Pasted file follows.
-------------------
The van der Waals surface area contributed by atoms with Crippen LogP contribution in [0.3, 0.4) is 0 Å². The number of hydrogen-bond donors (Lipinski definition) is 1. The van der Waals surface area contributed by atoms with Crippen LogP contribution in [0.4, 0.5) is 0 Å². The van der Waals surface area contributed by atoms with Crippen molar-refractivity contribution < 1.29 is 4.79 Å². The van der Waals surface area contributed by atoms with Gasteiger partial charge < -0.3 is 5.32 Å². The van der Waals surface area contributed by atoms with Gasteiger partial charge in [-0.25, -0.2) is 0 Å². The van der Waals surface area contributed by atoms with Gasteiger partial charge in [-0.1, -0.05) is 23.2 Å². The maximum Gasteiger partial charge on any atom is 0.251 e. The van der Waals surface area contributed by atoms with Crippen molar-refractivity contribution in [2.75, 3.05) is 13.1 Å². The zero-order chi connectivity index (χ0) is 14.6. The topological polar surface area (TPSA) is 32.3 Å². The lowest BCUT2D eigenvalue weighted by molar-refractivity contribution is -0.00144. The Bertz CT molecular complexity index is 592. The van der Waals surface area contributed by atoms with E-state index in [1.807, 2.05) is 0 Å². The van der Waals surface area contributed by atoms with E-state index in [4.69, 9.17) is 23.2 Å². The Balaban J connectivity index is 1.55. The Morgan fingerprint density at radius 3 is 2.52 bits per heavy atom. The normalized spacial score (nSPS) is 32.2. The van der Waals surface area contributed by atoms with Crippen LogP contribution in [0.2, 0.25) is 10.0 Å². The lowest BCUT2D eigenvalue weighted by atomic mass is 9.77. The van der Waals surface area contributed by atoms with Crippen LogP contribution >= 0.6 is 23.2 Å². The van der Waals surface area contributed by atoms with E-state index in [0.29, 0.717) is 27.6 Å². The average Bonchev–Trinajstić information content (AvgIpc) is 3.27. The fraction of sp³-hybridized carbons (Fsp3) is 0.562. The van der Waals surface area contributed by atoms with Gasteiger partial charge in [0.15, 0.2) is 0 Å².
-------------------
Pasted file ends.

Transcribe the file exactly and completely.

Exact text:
The van der Waals surface area contributed by atoms with Crippen LogP contribution in [0.3, 0.4) is 0 Å². The number of hydrogen-bond donors (Lipinski definition) is 1. The van der Waals surface area contributed by atoms with Crippen LogP contribution in [0.4, 0.5) is 0 Å². The van der Waals surface area contributed by atoms with Crippen molar-refractivity contribution < 1.29 is 4.79 Å². The van der Waals surface area contributed by atoms with Gasteiger partial charge < -0.3 is 5.32 Å². The van der Waals surface area contributed by atoms with Gasteiger partial charge in [-0.25, -0.2) is 0 Å². The van der Waals surface area contributed by atoms with Gasteiger partial charge in [-0.1, -0.05) is 23.2 Å². The maximum Gasteiger partial charge on any atom is 0.251 e. The van der Waals surface area contributed by atoms with Crippen molar-refractivity contribution in [2.75, 3.05) is 13.1 Å². The zero-order chi connectivity index (χ0) is 14.6. The topological polar surface area (TPSA) is 32.3 Å². The lowest BCUT2D eigenvalue weighted by molar-refractivity contribution is -0.00144. The Bertz CT molecular complexity index is 592. The van der Waals surface area contributed by atoms with E-state index in [1.807, 2.05) is 0 Å². The van der Waals surface area contributed by atoms with E-state index in [4.69, 9.17) is 23.2 Å². The Balaban J connectivity index is 1.55. The Morgan fingerprint density at radius 3 is 2.52 bits per heavy atom. The normalized spacial score (nSPS) is 32.2. The van der Waals surface area contributed by atoms with Crippen LogP contribution in [0.2, 0.25) is 10.0 Å². The lowest BCUT2D eigenvalue weighted by atomic mass is 9.77. The van der Waals surface area contributed by atoms with Crippen LogP contribution >= 0.6 is 23.2 Å². The van der Waals surface area contributed by atoms with E-state index in [0.29, 0.717) is 27.6 Å². The average Bonchev–Trinajstić information content (AvgIpc) is 3.27. The fraction of sp³-hybridized carbons (Fsp3) is 0.562. The van der Waals surface area contributed by atoms with Gasteiger partial charge in [0.15, 0.2) is 0 Å².